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Rose Mary
By Rosemary McKittrick
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CIGAR STORE CARVINGS AS POPULAR NOW AS EVER

CIGAR STORE CARVINGS AS POPULAR NOW AS EVER
Punch cigar store figure; attributed to the shop of carver Samuel Robb; 75 inches high; late-19th century sold for $187,200. Photo courtesy of Pook & Pook.
Standing vigil outside tobacco shops in towns and villages all over America in the 19th century was Samuel A. Robb’s cigar store Indians.

Like barber shop poles, these silent fixtures, fashioned mostly out of white pine from the odds-and-ends of ship spars or recycled railroad ties--are the art work of the everyday man. Today we call them folk artists.

Robb opened his Canal Street wood-carving shop in 1886 just across the street from what is now Chinatown in Manhattan, the largest shop of its kind in New York.

The first floor of his two-story building was a long room with dirt floors mixed with deep deposits of wood chips. Wooden squaws and unpainted baseball players lined the wall.

Paper and cardboard patterns were scattered around the floor and signs of shaping, carving and painting were everywhere. From the rafters upstairs hung a pulley built especially for raising and lowering dozens of wood advertising creations.

The cigar store Indian and the “Punch” figure are two examples of the types of advertising carvings chiseled each month. These sidewalk figures were made to catch the attention of passersby and let them know tobacco was sold inside. The Punch figure with his raised forefinger and dirty-old-men leer coaxed you into the store.

The average cigar smoker in America in the late-1800s couldn't read the words smoke shop or, for that matter, any other signage. So these cigar store figures pointed the way.

They were essential to business. Carvers like Robb put out catalogues of product lines and constantly updated and expanded them.

The carved Indians were inspired by Native Americans who first introduced the exotic weed to European explorers. Most of these carvers never even saw a real Native American. So the faces look more like white men in Native dress.

Native American faces were sometimes interchanged with Afro-American faces revealing the everyday bigotry of the era.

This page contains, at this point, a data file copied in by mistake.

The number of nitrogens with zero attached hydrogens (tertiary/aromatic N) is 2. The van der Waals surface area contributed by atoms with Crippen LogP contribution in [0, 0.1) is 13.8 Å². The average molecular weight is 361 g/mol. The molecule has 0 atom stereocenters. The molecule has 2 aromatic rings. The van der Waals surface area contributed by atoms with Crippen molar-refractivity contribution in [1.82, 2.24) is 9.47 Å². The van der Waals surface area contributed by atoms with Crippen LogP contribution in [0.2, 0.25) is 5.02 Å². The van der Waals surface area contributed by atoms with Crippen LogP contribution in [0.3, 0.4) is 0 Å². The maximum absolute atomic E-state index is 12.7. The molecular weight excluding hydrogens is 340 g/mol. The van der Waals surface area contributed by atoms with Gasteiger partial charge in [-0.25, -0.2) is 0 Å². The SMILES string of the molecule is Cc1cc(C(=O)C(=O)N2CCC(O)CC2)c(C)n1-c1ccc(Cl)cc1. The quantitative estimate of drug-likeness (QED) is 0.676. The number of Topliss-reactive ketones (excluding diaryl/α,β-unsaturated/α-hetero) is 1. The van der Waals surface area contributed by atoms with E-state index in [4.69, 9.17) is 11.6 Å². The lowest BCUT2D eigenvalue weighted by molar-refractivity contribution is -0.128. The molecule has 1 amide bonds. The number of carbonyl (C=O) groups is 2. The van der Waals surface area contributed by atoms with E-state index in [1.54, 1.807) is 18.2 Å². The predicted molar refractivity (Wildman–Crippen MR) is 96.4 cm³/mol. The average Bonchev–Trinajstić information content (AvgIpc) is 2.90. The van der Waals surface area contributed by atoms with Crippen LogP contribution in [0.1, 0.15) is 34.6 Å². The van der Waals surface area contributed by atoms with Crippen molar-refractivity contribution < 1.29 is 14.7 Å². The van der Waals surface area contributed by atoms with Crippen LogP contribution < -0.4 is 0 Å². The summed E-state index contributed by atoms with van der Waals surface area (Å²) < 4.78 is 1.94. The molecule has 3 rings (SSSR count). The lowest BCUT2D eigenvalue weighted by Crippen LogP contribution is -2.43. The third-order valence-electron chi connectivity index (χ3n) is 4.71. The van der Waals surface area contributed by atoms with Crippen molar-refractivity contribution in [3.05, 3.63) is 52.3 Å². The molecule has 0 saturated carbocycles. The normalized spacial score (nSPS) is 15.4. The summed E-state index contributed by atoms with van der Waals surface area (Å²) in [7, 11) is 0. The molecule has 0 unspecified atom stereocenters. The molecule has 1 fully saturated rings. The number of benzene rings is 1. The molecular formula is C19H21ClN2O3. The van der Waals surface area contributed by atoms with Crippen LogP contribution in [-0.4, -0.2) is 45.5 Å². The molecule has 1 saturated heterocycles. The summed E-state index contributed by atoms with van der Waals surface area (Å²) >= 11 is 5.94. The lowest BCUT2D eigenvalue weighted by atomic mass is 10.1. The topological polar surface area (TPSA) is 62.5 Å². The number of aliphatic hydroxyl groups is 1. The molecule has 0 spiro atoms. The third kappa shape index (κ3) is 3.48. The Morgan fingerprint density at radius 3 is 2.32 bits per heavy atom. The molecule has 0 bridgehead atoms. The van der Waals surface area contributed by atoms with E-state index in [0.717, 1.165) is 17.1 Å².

Not only was Samuel A. Robb known for carving tobacconists’ figures, he also chiseled Barnum & London circus-wagon carvings, dentists’ signs, and eagles, plus Scottish Highlanders, West Point cadets, and even Sir Walter Raleigh.

Robb called himself an artist in wood and also carved artificial hands which he said were capable of making every movement the human hand could.

Today these life-size cigar store Indians and Punch figures have disappeared from sidewalks. Fortunately, they live on in private collections and shops. It’s an advertising art form that speaks to the best in folk art and the worst in racial stereotyping.

Carving in these advertising pieces, done mostly by the eye, paid little attention to realism. The workmen called themselves cutters not sculptors or carvers. Many worked in each other’s shops which accounts for the similarities seen in cigar store Indians and other figures.

A business geared mostly toward mass production, the owner of a business would hire cutters to produce figures for sale. Rarely were works signed, Robb incised his or his firm’s name on the pedestals of many of his figures which helps in identifying and cataloging them.

The better carvings are truly American folk art.

On April 18, Pook & Pook Auctioneers in Downingtown, Pa., offered a Punch cigar store figure attributed to the shop of Samuel Robb in its antique auction.

The 75 inch high polychromed decorated figure sat on its original base inscribed “Cigars Tobacco/Havana Cigars/Smoker’s Articles”. The late-19th century Punch was in remarkably untouched condition and sold for $187,200.

The charm of this little guy is hard to capture with words.

The value of any carving is determined by condition, the artistic integrity of the form and the quality and intricacy of the carving. Original paint is a huge plus.

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